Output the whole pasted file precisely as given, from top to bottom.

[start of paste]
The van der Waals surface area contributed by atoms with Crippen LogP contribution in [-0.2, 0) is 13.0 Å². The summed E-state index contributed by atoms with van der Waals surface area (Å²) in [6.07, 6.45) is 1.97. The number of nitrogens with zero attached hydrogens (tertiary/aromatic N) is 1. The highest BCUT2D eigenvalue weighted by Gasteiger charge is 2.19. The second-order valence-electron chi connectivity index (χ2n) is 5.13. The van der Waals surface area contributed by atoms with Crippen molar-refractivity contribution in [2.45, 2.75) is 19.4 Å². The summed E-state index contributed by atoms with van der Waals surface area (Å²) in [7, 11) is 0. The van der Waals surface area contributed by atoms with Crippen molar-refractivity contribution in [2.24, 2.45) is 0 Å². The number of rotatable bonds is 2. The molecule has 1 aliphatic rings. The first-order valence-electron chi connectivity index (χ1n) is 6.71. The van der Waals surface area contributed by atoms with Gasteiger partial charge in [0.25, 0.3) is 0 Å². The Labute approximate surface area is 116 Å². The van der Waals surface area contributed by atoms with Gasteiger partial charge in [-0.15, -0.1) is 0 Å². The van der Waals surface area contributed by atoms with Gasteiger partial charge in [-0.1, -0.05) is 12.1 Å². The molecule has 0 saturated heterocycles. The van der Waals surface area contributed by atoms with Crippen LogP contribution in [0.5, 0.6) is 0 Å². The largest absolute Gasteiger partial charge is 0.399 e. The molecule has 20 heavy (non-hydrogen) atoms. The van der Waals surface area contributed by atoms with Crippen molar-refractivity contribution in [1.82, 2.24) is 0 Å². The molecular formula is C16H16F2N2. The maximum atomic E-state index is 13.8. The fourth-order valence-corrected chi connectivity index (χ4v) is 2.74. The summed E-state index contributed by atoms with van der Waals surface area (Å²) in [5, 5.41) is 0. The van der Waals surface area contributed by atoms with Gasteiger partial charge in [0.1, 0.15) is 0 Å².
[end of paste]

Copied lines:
The van der Waals surface area contributed by atoms with Crippen LogP contribution in [-0.2, 0) is 13.0 Å². The summed E-state index contributed by atoms with van der Waals surface area (Å²) in [6.07, 6.45) is 1.97. The number of nitrogens with zero attached hydrogens (tertiary/aromatic N) is 1. The highest BCUT2D eigenvalue weighted by Gasteiger charge is 2.19. The second-order valence-electron chi connectivity index (χ2n) is 5.13. The van der Waals surface area contributed by atoms with Crippen molar-refractivity contribution in [2.45, 2.75) is 19.4 Å². The summed E-state index contributed by atoms with van der Waals surface area (Å²) in [7, 11) is 0. The van der Waals surface area contributed by atoms with Crippen molar-refractivity contribution in [2.24, 2.45) is 0 Å². The number of rotatable bonds is 2. The molecule has 1 aliphatic rings. The first-order valence-electron chi connectivity index (χ1n) is 6.71. The van der Waals surface area contributed by atoms with Gasteiger partial charge in [0.25, 0.3) is 0 Å². The Labute approximate surface area is 116 Å². The van der Waals surface area contributed by atoms with Gasteiger partial charge in [-0.15, -0.1) is 0 Å². The van der Waals surface area contributed by atoms with Gasteiger partial charge in [-0.1, -0.05) is 12.1 Å². The molecule has 0 saturated heterocycles. The van der Waals surface area contributed by atoms with Crippen LogP contribution in [0.5, 0.6) is 0 Å². The largest absolute Gasteiger partial charge is 0.399 e. The molecule has 20 heavy (non-hydrogen) atoms. The van der Waals surface area contributed by atoms with Crippen molar-refractivity contribution in [1.82, 2.24) is 0 Å². The molecular formula is C16H16F2N2. The maximum atomic E-state index is 13.8. The fourth-order valence-corrected chi connectivity index (χ4v) is 2.74. The summed E-state index contributed by atoms with van der Waals surface area (Å²) in [5, 5.41) is 0. The van der Waals surface area contributed by atoms with Gasteiger partial charge in [0.1, 0.15) is 0 Å².